I Don’t Want to be a Dried Up Worm

I went outside to get a few minutes of fresh air and sunshine.  I walk down the stairs, out the door, and walk over to the stoop I like to sit on.  This spot is near the trees but has a nice view of the intersection so I can watch the cars go by.

As I’m sitting there listening to the birds chirping and the cars pretending to stop at the stop signs, I look over to my right and see a large worm wriggling my way.  I have to be honest; I was a bit startled. 

red earthworm crawling on grassy soil
Photo by Karolina Grabowska on Pexels.com

Worms and I haven’t always had the best relationship.  My Dad used to take us fishing and I could never bring myself to put the worm on the hook.  I couldn’t kill the worm.  I much preferred the salmon eggs or power bait; you know the bait stuff that looks like play-doh.  It was awesome.  And with these two options, I never felt the need to end the worm’s life for the sake of a possible fish.

Another reason I have a sort of phobia with those amazing little dirt producers is because of a childhood neighbor of mine.  When I was twelve years old, my neighbor Jason decided to try to get my attention by throwing worms at my window.  It was disgusting.  Truly it was nightmare fuel.

So, as I’m sitting there looking down at this worm wriggling on the pavement, desperately trying to find the dirt, I realize that there’s no quick way for him to get up that tall stoop to the grassy earth.  So, I muster up my inner Buddhist, shut away my fear, grab a stick and try to help this worm to the dirt.  But this worm won’t get on the stick.  I’m pretty sure he thought I was going to kill it and my stick was the weapon.  So, after a bit, I figured the worm could handle this situation on its own and will eventually find the lawn.  I was wrong.

When I went back outside about 45 minutes later, I went to the same spot on the stoop and sat down.  I had completely forgotten about the worm when I looked at the ground, a bit away from where the worm and I had our standoff before and saw the same worm, dried up from the sun.  My heart sank.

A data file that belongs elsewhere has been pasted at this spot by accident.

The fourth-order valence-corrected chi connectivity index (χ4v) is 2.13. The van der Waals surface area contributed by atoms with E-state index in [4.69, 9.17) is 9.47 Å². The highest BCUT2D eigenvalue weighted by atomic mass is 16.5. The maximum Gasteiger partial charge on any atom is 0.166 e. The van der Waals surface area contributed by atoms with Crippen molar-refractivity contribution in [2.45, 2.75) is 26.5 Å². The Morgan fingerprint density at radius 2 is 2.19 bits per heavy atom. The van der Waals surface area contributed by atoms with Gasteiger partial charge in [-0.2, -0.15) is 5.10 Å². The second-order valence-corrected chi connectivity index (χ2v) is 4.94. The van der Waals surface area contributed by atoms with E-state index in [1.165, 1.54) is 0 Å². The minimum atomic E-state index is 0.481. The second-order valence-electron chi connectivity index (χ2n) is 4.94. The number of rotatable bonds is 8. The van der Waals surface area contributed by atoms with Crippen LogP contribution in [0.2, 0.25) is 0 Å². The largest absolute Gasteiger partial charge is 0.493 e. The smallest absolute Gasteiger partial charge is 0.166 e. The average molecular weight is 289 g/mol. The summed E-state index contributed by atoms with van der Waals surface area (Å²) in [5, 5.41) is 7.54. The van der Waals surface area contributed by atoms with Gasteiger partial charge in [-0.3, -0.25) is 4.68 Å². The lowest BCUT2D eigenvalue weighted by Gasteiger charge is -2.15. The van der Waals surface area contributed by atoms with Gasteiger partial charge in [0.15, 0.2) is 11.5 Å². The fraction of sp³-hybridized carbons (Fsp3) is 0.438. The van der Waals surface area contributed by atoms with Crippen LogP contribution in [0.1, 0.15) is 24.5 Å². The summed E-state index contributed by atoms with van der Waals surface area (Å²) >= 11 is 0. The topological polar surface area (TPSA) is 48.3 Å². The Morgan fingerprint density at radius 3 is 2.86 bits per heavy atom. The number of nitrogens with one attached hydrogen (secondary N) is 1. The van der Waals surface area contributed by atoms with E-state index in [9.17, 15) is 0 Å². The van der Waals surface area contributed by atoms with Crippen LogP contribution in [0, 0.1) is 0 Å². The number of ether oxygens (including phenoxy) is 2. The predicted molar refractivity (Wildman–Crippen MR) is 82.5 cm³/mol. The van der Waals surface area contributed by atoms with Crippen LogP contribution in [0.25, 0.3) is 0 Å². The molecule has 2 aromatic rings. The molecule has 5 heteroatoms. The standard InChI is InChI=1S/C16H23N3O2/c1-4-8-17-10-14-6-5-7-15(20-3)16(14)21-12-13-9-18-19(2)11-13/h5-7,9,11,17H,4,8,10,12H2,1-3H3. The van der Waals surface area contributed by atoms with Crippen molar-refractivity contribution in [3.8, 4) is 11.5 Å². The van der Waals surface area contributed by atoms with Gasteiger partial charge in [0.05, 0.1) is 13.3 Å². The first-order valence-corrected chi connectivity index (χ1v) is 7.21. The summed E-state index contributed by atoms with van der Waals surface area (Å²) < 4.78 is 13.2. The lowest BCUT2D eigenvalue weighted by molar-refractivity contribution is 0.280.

I quickly grabbed another stick and managed to get the worm to safety, but it may have been too late.  I put him in a shady spot of dirt where hopefully he’ll regain his little wormy consciousness.  I said a little prayer and turned to sit back on the stoop.  As I went to sit, I saw a beautiful blue-grey bird just about a foot and a half away from me, just sitting in the bush.  I then realized that maybe that worm was meant for that bird, all sauteed from the sun and just waiting for him. 

If that worm had let me help him, maybe he would still be a worm digging in the dirt.  Or maybe he still would have been a meal but would’ve been worm sashimi.  Either way, we’ll never know.  Either way, he’s part of our beautiful ecosystem.  We all are, we’re all connected.  Don’t be the dried-up worm.  Don’t let your pride keep you from accepting help in this life, it’s rare when it comes around.  Sometimes we need to accept the help we’re offered so we can see what we can be and see what we can do. 

amsel mit regenwurm
Photo by Siegfried Poepperl on Pexels.com
Brianne Roberts
Brianne Roberts

Happiness is a gift we can give ourselves every day. It’s not always easy but it can be learned. Don’t wait to start living your happiest life.